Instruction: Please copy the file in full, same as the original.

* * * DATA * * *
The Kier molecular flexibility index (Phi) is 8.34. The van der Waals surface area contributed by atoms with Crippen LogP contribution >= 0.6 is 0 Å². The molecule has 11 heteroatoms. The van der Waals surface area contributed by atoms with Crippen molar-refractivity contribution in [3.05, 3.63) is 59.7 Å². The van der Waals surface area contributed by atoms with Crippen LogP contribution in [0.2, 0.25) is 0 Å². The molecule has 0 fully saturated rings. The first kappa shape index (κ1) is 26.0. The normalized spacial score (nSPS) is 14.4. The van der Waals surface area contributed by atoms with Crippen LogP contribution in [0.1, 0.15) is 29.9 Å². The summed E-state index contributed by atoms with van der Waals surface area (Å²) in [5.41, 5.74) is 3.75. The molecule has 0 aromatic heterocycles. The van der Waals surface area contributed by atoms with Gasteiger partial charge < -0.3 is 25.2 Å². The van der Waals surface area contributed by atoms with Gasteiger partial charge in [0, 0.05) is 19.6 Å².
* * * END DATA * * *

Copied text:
The Kier molecular flexibility index (Phi) is 8.34. The van der Waals surface area contributed by atoms with Crippen LogP contribution >= 0.6 is 0 Å². The molecule has 11 heteroatoms. The van der Waals surface area contributed by atoms with Crippen molar-refractivity contribution in [3.05, 3.63) is 59.7 Å². The van der Waals surface area contributed by atoms with Crippen LogP contribution in [0.2, 0.25) is 0 Å². The molecule has 0 fully saturated rings. The first kappa shape index (κ1) is 26.0. The normalized spacial score (nSPS) is 14.4. The van der Waals surface area contributed by atoms with Crippen LogP contribution in [0.1, 0.15) is 29.9 Å². The summed E-state index contributed by atoms with van der Waals surface area (Å²) in [5.41, 5.74) is 3.75. The molecule has 0 aromatic heterocycles. The van der Waals surface area contributed by atoms with Gasteiger partial charge < -0.3 is 25.2 Å². The van der Waals surface area contributed by atoms with Gasteiger partial charge in [0, 0.05) is 19.6 Å².